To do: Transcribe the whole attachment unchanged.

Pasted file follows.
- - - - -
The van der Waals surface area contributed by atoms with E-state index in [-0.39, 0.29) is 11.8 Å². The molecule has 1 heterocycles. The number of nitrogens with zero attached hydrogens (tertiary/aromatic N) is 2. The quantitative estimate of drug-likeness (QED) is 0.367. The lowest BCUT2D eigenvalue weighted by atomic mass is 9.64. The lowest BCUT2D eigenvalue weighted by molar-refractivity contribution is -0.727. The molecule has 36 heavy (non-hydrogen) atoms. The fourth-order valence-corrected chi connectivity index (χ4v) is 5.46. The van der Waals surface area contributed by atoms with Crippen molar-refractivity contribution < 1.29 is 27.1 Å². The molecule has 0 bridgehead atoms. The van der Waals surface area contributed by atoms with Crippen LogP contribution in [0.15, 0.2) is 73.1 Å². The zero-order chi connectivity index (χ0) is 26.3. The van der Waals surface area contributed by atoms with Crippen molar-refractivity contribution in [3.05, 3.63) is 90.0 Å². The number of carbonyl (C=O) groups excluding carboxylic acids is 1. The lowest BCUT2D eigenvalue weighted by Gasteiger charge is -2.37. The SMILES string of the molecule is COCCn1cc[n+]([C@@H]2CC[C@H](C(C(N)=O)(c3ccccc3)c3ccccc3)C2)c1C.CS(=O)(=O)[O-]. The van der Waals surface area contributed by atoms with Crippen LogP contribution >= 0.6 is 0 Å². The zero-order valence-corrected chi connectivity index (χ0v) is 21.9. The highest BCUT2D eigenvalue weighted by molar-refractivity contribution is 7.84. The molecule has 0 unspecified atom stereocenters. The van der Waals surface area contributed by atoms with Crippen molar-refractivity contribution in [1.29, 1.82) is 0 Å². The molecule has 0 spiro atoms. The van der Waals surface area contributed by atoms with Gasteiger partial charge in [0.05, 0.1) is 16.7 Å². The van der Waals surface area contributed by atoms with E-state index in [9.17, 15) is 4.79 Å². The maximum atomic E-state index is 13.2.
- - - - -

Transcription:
The van der Waals surface area contributed by atoms with E-state index in [-0.39, 0.29) is 11.8 Å². The molecule has 1 heterocycles. The number of nitrogens with zero attached hydrogens (tertiary/aromatic N) is 2. The quantitative estimate of drug-likeness (QED) is 0.367. The lowest BCUT2D eigenvalue weighted by atomic mass is 9.64. The lowest BCUT2D eigenvalue weighted by molar-refractivity contribution is -0.727. The molecule has 36 heavy (non-hydrogen) atoms. The fourth-order valence-corrected chi connectivity index (χ4v) is 5.46. The van der Waals surface area contributed by atoms with Crippen molar-refractivity contribution < 1.29 is 27.1 Å². The molecule has 0 bridgehead atoms. The van der Waals surface area contributed by atoms with Crippen LogP contribution in [0.15, 0.2) is 73.1 Å². The zero-order chi connectivity index (χ0) is 26.3. The van der Waals surface area contributed by atoms with Crippen molar-refractivity contribution in [3.05, 3.63) is 90.0 Å². The number of carbonyl (C=O) groups excluding carboxylic acids is 1. The lowest BCUT2D eigenvalue weighted by Gasteiger charge is -2.37. The SMILES string of the molecule is COCCn1cc[n+]([C@@H]2CC[C@H](C(C(N)=O)(c3ccccc3)c3ccccc3)C2)c1C.CS(=O)(=O)[O-]. The van der Waals surface area contributed by atoms with Crippen LogP contribution >= 0.6 is 0 Å². The zero-order valence-corrected chi connectivity index (χ0v) is 21.9. The highest BCUT2D eigenvalue weighted by molar-refractivity contribution is 7.84. The molecule has 0 unspecified atom stereocenters. The van der Waals surface area contributed by atoms with Crippen molar-refractivity contribution in [1.29, 1.82) is 0 Å². The molecule has 0 spiro atoms. The van der Waals surface area contributed by atoms with Gasteiger partial charge in [0.05, 0.1) is 16.7 Å². The van der Waals surface area contributed by atoms with E-state index in [9.17, 15) is 4.79 Å². The maximum atomic E-state index is 13.2.